Content a commodity? Not on this blog…

Note: I wrote this post a few days ago and the web has literally exploded with commentary regarding content and the value of content.

Some notable stories:

U.S. Lags in Social Media Content
This writer’s take: The production value of competitive content outside the U.S. is lower than in the U.S.

Most Bloggers Don’t Deserve Any Ad Revenue
This writer’s take: A bit of a blanket statement, if you are good at creating content ad dollars will follow.

Read on now for more comments on Content as a Commodity: (written earlier this week)

(For the purposes of this post, I will speak directly to journalistic or blogging content, not music or other.)

A post getting a lot of play in the online community over the past few days discusses the commoditization of content.

I found that post through this post here claiming content is becoming a commodity by Sarah Perez.

My rebuttal on this is, “Look who is speaking.” And the answer would be “bloggers.”

The business of content has existed since movable type. It has always been some amalgamation of three things: distribution, production, and voice.

In terms of voice you can consider this brand, an author, or an editor. Each of these factors (distribution, production, voice) require a certain amount of funding or resources to maintain.

The very relationships of “content” is fundamentally been between the voice who is creating it (the “signal”) and the audience who it is intended for (the “receiver.”) This, of course, remains unchanged.

“Content” (I’ll stop with the parenthesis after this) has morphed at a phenomenal rate with the introduction of the Web. What has occurred online as Ms. Perez states in her article is content supply has exploded and access to content is now “easy.”

The conclusion is a devaluation of content and that could not be further from the truth.

What has actually occurred here is a change in the fundamental components of content. Production creation (and in some cases with that quality) has become cheaper (increasing supply as Ms. Perez accurately points out), while getting content or sifting through content choices has become harder not easier.

But what about Google and YouTube…and search engines in general?

What all of these services have merely done is allowed the consumer to review more content “opportunities” than before in a faster time without a quality score.

A parallel to consider: How come when a new cable channel comes out they are usually on channel 837?

Because no one goes to channel 837. Either distribution and marketing has to drive someone there or the content has to be so good that virally people tell one another about it.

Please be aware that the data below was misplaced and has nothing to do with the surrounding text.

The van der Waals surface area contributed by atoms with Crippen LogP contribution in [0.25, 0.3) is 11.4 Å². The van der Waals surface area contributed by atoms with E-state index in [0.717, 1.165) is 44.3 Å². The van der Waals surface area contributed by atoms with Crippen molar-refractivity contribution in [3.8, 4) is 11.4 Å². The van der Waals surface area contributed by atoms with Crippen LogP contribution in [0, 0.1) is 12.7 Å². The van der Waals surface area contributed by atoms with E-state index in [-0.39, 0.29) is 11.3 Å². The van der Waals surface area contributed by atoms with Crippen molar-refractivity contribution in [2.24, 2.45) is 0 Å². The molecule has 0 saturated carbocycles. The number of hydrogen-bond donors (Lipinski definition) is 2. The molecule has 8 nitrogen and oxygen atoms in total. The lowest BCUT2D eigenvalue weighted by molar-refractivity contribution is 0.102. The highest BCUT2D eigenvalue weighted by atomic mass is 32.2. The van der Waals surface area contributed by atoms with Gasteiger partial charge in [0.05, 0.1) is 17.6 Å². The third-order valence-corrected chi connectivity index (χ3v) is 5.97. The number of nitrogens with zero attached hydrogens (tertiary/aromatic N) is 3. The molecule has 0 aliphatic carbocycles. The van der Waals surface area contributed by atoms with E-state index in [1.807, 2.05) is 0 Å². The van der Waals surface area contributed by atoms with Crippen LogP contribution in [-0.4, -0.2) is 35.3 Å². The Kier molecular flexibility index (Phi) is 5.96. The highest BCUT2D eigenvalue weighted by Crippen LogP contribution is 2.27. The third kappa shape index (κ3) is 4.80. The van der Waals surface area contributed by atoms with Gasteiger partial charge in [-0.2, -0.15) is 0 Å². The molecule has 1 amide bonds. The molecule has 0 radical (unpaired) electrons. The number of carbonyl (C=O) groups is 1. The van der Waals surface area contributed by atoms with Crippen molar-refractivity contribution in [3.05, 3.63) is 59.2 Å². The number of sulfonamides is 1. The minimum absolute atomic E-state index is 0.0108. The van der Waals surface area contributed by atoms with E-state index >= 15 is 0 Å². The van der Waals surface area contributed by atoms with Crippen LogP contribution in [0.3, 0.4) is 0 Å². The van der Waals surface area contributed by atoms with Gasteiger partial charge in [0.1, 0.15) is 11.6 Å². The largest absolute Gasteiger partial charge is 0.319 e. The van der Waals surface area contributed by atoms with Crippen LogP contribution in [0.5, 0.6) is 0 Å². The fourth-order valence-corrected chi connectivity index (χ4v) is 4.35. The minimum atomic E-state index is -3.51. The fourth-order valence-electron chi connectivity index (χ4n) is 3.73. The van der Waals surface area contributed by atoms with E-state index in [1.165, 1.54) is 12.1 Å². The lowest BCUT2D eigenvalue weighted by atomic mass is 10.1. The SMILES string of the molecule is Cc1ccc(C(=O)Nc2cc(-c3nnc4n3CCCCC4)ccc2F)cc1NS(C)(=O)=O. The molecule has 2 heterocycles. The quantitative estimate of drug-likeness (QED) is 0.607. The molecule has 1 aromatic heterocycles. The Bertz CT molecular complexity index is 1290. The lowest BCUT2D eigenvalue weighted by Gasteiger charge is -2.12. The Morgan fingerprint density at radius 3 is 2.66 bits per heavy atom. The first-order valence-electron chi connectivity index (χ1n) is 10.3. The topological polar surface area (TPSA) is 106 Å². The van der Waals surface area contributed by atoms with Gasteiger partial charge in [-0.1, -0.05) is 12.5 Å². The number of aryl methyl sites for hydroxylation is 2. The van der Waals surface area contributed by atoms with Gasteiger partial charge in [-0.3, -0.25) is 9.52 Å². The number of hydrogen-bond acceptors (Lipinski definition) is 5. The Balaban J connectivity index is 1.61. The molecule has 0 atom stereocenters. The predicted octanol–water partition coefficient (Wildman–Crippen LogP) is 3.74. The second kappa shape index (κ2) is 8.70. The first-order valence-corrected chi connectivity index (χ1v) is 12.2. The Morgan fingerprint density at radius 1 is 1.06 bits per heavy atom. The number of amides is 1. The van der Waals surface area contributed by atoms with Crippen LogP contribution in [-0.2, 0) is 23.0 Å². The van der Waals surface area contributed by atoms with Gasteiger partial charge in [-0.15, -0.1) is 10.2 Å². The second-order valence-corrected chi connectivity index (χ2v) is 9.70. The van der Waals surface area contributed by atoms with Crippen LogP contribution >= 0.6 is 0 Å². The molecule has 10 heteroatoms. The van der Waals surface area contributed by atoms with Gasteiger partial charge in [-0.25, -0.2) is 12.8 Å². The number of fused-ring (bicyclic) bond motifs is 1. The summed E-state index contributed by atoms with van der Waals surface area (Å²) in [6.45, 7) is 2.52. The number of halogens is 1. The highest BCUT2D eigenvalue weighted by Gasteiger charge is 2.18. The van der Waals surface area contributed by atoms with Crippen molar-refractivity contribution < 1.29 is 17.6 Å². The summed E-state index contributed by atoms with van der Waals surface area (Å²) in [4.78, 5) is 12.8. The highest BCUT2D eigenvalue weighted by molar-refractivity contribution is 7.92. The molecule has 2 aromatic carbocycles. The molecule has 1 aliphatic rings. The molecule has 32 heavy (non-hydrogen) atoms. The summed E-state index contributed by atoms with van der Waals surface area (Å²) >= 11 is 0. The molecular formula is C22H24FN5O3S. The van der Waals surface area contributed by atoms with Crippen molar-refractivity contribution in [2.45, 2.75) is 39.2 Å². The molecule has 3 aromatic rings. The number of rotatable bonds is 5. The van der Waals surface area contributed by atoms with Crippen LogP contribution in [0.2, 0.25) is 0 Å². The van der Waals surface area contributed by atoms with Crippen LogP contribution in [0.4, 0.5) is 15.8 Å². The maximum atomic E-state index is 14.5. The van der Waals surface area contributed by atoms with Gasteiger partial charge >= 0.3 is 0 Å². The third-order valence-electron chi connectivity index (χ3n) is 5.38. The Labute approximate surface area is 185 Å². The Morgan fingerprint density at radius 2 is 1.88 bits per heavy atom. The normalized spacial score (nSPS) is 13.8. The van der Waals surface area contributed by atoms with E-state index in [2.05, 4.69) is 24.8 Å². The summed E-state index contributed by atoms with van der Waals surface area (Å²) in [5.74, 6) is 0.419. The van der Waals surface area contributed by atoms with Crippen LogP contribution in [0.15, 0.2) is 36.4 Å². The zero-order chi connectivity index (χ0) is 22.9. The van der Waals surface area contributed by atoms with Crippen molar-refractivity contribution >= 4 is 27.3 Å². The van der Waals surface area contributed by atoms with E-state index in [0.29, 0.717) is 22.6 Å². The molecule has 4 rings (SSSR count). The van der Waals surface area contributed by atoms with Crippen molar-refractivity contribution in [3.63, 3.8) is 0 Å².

With the advent of faster connections, search engines, RSS feeds, bookmarking, the speed of reviewing potential content has increased exponentially.

In essence, choice has increased noise in the signal to receiver relationship. Now a content provider, like a blog, must have a stronger signal to reach the receiver.

How do you create a stronger signal? Two options.
One, you spend more resources or money on distribution. Or…
Two, you have better and unique content.

The reason blogger’s feel that their content is commoditized is because they lack either the strong voice to bring users back to their content or they give away more of it just to get people to notice it.

In the world of content, unique and good content always wins. If you are a blogger and your content is commoditized, maybe that’s because what you were saying isn’t all that good and unique or you don’t have the budget to broadcast your voice.

Good content is not a commodity, text, words and web pages are commodities. What you are seeing now is survival of the fittest amongst content when the rules of distribution and production are changing every day.

That’s all.


1 comment so far

  1. VoiceHero on

    well – you could say produce high quality content on your chosen topic and provide a search engine friendly structure on-and off your site.

    that was the receipt 3000 years ago and is so today – regardless of the medium. of course its easier to produce and distribute content using the internet, but as the threshold to do so has become so much lower, quality decline followed. just because there is youtube, doens´t mean anyone can become HBO 🙂

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